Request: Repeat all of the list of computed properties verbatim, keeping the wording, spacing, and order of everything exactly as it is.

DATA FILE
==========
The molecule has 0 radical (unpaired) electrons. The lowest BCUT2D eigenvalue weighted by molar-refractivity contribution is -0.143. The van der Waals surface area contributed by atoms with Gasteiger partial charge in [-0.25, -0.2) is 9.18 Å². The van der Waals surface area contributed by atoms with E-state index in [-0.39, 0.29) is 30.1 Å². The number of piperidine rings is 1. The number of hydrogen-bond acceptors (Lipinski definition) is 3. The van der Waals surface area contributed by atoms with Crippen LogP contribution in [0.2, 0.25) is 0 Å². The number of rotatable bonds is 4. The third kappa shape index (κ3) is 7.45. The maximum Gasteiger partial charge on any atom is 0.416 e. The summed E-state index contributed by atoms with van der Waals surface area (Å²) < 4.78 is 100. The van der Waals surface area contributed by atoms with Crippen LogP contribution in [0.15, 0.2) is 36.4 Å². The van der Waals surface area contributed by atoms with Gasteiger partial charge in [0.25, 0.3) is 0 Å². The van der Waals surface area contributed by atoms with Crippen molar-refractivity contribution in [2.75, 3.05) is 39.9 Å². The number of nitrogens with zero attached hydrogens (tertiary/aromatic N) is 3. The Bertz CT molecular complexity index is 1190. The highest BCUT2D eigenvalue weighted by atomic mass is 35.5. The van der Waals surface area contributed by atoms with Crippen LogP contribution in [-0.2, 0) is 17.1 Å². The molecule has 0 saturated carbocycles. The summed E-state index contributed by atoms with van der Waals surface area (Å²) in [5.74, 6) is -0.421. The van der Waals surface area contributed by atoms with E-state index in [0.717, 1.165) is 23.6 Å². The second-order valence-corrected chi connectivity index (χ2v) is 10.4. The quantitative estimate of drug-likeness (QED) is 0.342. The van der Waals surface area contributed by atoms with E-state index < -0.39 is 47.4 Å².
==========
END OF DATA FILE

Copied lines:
The molecule has 0 radical (unpaired) electrons. The lowest BCUT2D eigenvalue weighted by molar-refractivity contribution is -0.143. The van der Waals surface area contributed by atoms with Gasteiger partial charge in [-0.25, -0.2) is 9.18 Å². The van der Waals surface area contributed by atoms with E-state index in [-0.39, 0.29) is 30.1 Å². The number of piperidine rings is 1. The number of hydrogen-bond acceptors (Lipinski definition) is 3. The van der Waals surface area contributed by atoms with Crippen LogP contribution in [0.2, 0.25) is 0 Å². The number of rotatable bonds is 4. The third kappa shape index (κ3) is 7.45. The maximum Gasteiger partial charge on any atom is 0.416 e. The summed E-state index contributed by atoms with van der Waals surface area (Å²) < 4.78 is 100. The van der Waals surface area contributed by atoms with Crippen LogP contribution in [0.15, 0.2) is 36.4 Å². The van der Waals surface area contributed by atoms with Gasteiger partial charge in [0.25, 0.3) is 0 Å². The van der Waals surface area contributed by atoms with Crippen molar-refractivity contribution in [2.75, 3.05) is 39.9 Å². The number of nitrogens with zero attached hydrogens (tertiary/aromatic N) is 3. The Bertz CT molecular complexity index is 1190. The highest BCUT2D eigenvalue weighted by atomic mass is 35.5. The van der Waals surface area contributed by atoms with Crippen LogP contribution in [-0.2, 0) is 17.1 Å². The molecule has 0 saturated carbocycles. The summed E-state index contributed by atoms with van der Waals surface area (Å²) in [5.74, 6) is -0.421. The van der Waals surface area contributed by atoms with E-state index in [0.717, 1.165) is 23.6 Å². The second-order valence-corrected chi connectivity index (χ2v) is 10.4. The quantitative estimate of drug-likeness (QED) is 0.342. The van der Waals surface area contributed by atoms with E-state index < -0.39 is 47.4 Å².